1 Instigate a happy positive mind-set before practice begins; it’s amazing the effect this can have on learning capacity. Before practice commences, aim to sit at the instrument with a relaxed posture; shoulders down, hands hanging freely by your side, breathing slowly, and thinking positively.

2 Consider the piece you are about to practice; how does it make you feel? Feelings take on a new meaning when practising away from the keyboard, and this may be what produces deeper expressivity. As you observe the score, note what happens in each hand; the movements, fingerings and gestures required to play the patterns. It can be particularly helpful to pay special attention to the left hand here too. Aim to do this without the piano.

3 Some find it helpful to write the piece out on manuscript paper (recalling it from memory). As you work at the piano, begin to test your memory during practice sessions; by repeatedly returning to the same phrases and passages over a period of time, the thought responses become stronger and clearer. Now do this away from the instrument, hearing each passage in isolation.

4 Play the piece through in your mind. The effort and assimilation required can come as quite a shock, but once accustomed to the relevant mind-set needed, a calmness and stillness is acquired, and it becomes possible to ‘think’ through the music increasingly accurately. And you can do this anywhere at any time!

5 Visualise watching yourself play your piece at the keyboard, as an image in your mind. It can be a good idea to envisage every detail; fingerings, movements, and everything necessary to play the piece from beginning to end successfully.

If you can work at some of these suggestions frequently, memory and visualisation skills associated with practising away from the keyboard will gradually develop, and this method could eventually become a worthwhile part of a practice session.


My publications:

For much more information about how to practice piano repertoire, take a look at my piano course, Play it again: PIANO (published by Schott Music). Covering a huge array of styles and genres, the course features a large collection of progressive, graded piano repertoire from approximately Grade 1 to advanced diploma level, with copious practice tips for every piece. A convenient and beneficial course for students of any age, with or without a teacher, and it can also be used alongside piano examination syllabuses too.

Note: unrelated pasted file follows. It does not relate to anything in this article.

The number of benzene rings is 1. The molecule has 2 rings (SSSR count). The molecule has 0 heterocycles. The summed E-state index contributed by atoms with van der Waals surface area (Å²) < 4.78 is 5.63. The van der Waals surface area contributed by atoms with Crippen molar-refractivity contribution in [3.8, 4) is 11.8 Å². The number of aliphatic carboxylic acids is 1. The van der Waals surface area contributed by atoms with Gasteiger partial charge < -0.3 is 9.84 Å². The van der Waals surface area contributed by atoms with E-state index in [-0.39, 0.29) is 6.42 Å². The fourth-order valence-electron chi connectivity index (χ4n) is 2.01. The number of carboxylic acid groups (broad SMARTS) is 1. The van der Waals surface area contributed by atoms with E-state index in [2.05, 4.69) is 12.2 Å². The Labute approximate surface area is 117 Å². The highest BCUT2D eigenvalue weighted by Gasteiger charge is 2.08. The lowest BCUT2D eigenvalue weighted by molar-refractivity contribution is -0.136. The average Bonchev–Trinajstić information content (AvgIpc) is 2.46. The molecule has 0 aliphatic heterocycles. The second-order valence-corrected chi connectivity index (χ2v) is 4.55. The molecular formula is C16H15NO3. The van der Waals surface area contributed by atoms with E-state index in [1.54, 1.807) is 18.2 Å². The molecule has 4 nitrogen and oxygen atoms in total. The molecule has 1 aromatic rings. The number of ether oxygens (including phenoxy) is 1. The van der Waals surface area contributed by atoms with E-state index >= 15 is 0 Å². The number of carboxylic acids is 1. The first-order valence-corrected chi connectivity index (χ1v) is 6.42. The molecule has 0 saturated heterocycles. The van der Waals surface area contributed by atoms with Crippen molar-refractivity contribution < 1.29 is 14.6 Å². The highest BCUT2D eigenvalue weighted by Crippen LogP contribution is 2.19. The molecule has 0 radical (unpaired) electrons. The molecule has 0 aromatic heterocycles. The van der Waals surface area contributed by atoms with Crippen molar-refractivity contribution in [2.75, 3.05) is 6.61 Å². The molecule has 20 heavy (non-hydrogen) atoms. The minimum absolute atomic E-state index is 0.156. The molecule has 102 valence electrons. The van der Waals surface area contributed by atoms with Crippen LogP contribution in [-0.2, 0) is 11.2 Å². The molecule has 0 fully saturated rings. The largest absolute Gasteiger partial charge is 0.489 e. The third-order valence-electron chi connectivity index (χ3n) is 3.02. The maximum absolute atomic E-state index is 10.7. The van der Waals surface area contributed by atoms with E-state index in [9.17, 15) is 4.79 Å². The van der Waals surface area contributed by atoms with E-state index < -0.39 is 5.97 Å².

You can find out more about my other piano publications and compositions here.


 

5 Tips for the Perfect Practice Schedule

A practice schedule can lead to fruitful progress in your piano playing, and this topic was the focus of my 5 tips for last month’s Pianist Magazine newsletter. For those who feel they would benefit from a few helpful ideas to make their practice time even more successful, I have republished the article below.


One question asked by many a student; ‘how can I develop a practice schedule which will be both beneficial and practical.’ It’s too easy to sit down at the piano, play through a few pieces, practice the ‘difficult’ sections (this usually translates as ‘areas where errors are occurring’), and then call it a day. Perhaps a better plan, would be to carefully build a workable, reliable practice schedule which can be easily implemented, and more importantly, adhered to! Here are a few thoughts:

  1. Begin by deciding how many practice sessions are realistically possible. Five per week is optimal, allowing for a piano lesson (if you take them) on the sixth day and then a day off. Next, how long can you devote to practising? For the purposes of this article, let’s suggest one hour per day (but elongate or shorten to suit yourself).